This month, investors absorbed some important news announcements, among them: the nationalization of the last four oil fields, a 35% drop in Central Bank Reserves, the IMF-withdrawal statement and the threat to nationalize the banking industry. Below we will try to figuratively deconstruct what these messages may mean for all “three” sides of the fence.


Suppose you are subsidizing several economies at once, including yours, but their demands keep increasing every month. Unfortunately, last July your economy’s gross monthly income suddenly stopped growing and has actually been decreasing since then. In effect, you have been running an escalating deficit that only became publicly visible when you had to pull out 35% from savings, even after issuing the largest one-day debt obligation in history. Yet, you tell creditors (especially those holding your currency) you are merely switching pockets and… they believe you. But, there is another problem, in the past few years, although you repurchased every external-debt bond submitting you to SEC surveillance, you still belong to a guild you must regularly open your financial books to. How do you get them out of your hair? Simply drop out. Foreign creditors may be a bit flabbergasted at first, but not to worry, they always come around. Finally, there is the issue of how to prevent local creditors from eventually deciding to cash in their chips and try their luck elsewhere. Easy, tell them that the tellers are just part of the casino and as such they can be nationalized anytime, together with the chips. At least you forewarned them!


All this time, no matter how obvious the direction we are going, there has been little you could do. In fact as time has passed, you have accumulated the largest amount of chips you ever had, because even after it became legal to exchange chips [through negotiable securities]; converting them would cause an accounting loss. By now the size of that potential loss is so huge; it leaves you no choice but to let balances grow and accept the puny interest rates they pay you locally. To top it all, the nationalization threat just complicated things further, because, no matter how big, well-known or international your local chip-holder is, as long as your account with him is under local jurisdiction, it just became an immeasurable risk.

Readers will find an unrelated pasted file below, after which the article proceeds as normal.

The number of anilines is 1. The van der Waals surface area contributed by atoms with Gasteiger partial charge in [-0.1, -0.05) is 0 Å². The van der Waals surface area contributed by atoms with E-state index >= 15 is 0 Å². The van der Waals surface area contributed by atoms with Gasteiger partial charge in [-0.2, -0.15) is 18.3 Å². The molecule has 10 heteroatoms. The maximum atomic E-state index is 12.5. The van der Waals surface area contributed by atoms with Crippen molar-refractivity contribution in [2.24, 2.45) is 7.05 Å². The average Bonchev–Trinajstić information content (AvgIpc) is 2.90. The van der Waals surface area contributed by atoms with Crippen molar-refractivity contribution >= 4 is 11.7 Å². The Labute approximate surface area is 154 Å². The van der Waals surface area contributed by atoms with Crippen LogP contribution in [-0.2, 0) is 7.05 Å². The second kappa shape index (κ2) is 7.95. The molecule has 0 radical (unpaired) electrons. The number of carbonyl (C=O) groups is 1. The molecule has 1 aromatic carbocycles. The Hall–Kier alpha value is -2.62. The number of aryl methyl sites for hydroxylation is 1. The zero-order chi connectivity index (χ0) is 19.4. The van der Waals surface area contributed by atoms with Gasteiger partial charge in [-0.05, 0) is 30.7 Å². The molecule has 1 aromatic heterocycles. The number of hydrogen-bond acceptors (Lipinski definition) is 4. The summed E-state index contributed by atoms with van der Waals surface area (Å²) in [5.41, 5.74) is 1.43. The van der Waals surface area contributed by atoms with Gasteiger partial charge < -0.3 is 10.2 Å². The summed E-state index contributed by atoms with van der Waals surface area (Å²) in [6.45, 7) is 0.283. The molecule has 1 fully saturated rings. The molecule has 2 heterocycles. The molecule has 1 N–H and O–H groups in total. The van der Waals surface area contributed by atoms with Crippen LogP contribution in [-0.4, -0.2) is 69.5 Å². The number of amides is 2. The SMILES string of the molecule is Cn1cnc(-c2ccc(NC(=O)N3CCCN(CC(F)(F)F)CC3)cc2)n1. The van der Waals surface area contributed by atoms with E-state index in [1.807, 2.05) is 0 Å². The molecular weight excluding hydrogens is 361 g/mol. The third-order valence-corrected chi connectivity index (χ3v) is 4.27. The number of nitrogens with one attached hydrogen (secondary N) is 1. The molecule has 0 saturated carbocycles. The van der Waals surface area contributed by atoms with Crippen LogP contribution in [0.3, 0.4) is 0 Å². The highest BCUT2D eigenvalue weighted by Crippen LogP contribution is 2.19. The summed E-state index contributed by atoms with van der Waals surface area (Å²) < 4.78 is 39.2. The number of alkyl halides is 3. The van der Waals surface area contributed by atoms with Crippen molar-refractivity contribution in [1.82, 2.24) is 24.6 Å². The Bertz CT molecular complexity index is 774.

Not everything is bad news though, until recently, no mechanism existed that allowed you to maintain your assets free from the risk of devaluation and/or nationalization, while keeping them in local currency. Last November, our parent company unveiled a Money Market Fund whose shares are local currency denominated, but as shown in the Bloomberg price-history graph below, they track exactly the movements of the parallel rate (shown in the next graph).  This price behavior allows you to hedge against devaluation without converting your chips to foreign currency (to avoid conversion losses). But the best feature of the fund is that it completely shields your assets from intervention: No matter what laws are changed or how many banks get nationalized, they have no jurisdiction over the fund. Additionally, as in any Money Market Fund, shares are 100% redeemable and can be liquidated every Friday in any currency you want.

If you would like to know more about the fund and why the financial service providers behind it are as large and trustworthy as your local provider, just send us a note to corporate@sequoian.com








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